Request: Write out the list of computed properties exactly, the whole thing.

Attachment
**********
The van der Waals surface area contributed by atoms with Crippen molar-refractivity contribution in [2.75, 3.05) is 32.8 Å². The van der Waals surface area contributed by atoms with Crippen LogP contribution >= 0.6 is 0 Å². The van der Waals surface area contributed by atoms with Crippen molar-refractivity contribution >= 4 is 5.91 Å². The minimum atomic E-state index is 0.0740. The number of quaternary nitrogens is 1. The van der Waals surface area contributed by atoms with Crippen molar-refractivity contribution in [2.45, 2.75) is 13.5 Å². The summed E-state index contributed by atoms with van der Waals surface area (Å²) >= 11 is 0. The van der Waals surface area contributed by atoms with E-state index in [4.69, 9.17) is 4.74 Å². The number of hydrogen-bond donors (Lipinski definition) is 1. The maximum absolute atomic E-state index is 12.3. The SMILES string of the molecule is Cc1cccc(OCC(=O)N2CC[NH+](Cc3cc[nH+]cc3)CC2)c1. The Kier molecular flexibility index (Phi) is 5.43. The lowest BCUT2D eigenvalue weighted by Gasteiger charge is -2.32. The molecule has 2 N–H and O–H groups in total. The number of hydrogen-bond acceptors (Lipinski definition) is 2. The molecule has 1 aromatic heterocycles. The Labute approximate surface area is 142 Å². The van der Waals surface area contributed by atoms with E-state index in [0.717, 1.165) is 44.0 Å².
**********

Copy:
The van der Waals surface area contributed by atoms with Crippen molar-refractivity contribution in [2.75, 3.05) is 32.8 Å². The van der Waals surface area contributed by atoms with Crippen LogP contribution >= 0.6 is 0 Å². The van der Waals surface area contributed by atoms with Crippen molar-refractivity contribution >= 4 is 5.91 Å². The minimum atomic E-state index is 0.0740. The number of quaternary nitrogens is 1. The van der Waals surface area contributed by atoms with Crippen molar-refractivity contribution in [2.45, 2.75) is 13.5 Å². The summed E-state index contributed by atoms with van der Waals surface area (Å²) >= 11 is 0. The van der Waals surface area contributed by atoms with E-state index in [4.69, 9.17) is 4.74 Å². The number of hydrogen-bond donors (Lipinski definition) is 1. The maximum absolute atomic E-state index is 12.3. The SMILES string of the molecule is Cc1cccc(OCC(=O)N2CC[NH+](Cc3cc[nH+]cc3)CC2)c1. The Kier molecular flexibility index (Phi) is 5.43. The lowest BCUT2D eigenvalue weighted by Gasteiger charge is -2.32. The molecule has 2 N–H and O–H groups in total. The number of hydrogen-bond acceptors (Lipinski definition) is 2. The molecule has 1 aromatic heterocycles. The Labute approximate surface area is 142 Å². The van der Waals surface area contributed by atoms with E-state index in [0.717, 1.165) is 44.0 Å².